A revision rhinoplasty is often an emotional event in a person’s life. Sometimes it comes on the back of dissatisfaction with another surgeon’s work, or is the result of accidental damage (such as through a sports injury) or just part of the aging process.
Changing to another surgeon is also an emotional decision, especially when one is not happy with the previous surgeon’s work. After all, they are in the same field, why should things be any different?
Answering these questions is part of Dr. Bustillo’s ongoing pledge to educate his clients as well as improve their looks and confidence by making subtle, yet telling, alterations to their facial appearance. And often the first concern is linked to that very point.
Will I Look the Same as Before?
For clients who have had the initial surgery to correct the way they look, Dr. Bustillo’s advocacy of the “return to normalcy” might be a little worrying. After all, they don’t want to go back to what their nose looked like before, they are looking for an improvement.
An improvement is exactly what Dr. Bustillo is offering; his return-to-normalcy approach isn’t to repair the nose, but also to ensure that it is in natural harmony with the rest of the face.
It’s a case of viewing normalcy in aesthetic and medical terms — restoring both form and function in the process — rather than merely undoing poor or flawed primary surgery. Of course, secondary surgery is not without its own problems, and one of those is excessive swelling.
Post-Operative Swelling: When Can I Go Back to Work?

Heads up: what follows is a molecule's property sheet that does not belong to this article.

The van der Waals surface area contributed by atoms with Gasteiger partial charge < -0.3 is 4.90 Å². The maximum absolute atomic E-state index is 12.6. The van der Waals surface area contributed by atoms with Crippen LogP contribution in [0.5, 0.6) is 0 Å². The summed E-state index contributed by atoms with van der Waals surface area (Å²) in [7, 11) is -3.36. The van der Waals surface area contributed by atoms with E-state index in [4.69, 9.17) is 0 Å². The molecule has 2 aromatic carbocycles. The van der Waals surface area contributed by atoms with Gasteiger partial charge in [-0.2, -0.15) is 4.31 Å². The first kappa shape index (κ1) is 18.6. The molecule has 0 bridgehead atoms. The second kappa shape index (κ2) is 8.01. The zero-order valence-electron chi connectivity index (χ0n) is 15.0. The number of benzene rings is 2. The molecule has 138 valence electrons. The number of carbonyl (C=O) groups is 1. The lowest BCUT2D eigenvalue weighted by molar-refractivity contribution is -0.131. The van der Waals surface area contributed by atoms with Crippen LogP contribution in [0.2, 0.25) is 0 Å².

It is true that often there is more swelling after a revision rhinoplasty, and that the recovery time may be longer as a result. Indeed, in extreme cases people often fear that the nasal asymmetry caused by the swelling may be permanent, since it can take so long to dissipate completely.
It can take some months for the swelling to go down and for the nose to recover from a primary rhinoplasty. And if similar surgery is carried out on skin that has become scar tissue, then the swelling can be more pronounced. This is especially true of the tip:
Subsequent surgical interventions will cause further, temporary damage, and therefore swelling can be prolonged. According to Dr. Bustillo, 70 percent of the swelling will go down in the first month, and the remaining 30 percent can take up to a year to disappear.
For those anxious about returning to work, it really is a case of waiting for several weeks for the worst of the swelling to go down, to have the cast removed, stitches out, and to be confident that there is no more critical after-care to apply, or post-operative complications with which to contend.
The result will be worth the wait, of that Dr. Bustillo is confident. However, patients are entitled to ask themselves why one surgeon may succeed over another, or why this time will be any different.
Why Will This Time Be Better?
Dr. Bustillo specializes in nasal surgery, and performs in excess of 300 nasal surgeries per year; he has seen virtually every kind of rhinoplasty failure, from short term defects to long-term degradation, and has written authoritative texts on the subject of facial surgery.
As a result of his continued interest in improvements in techniques, and insistence that he achieves a natural result every time, he has received the highest compliments from satisfied customers. His surgical track record is revealed through the revision rhinoplasty before and after photographs on the website.
The website is also where you can find more information, and contact the Miami-based practice. You can also call 305-663-3380 to get answers to any questions and advice on a suitable time for a first consultation.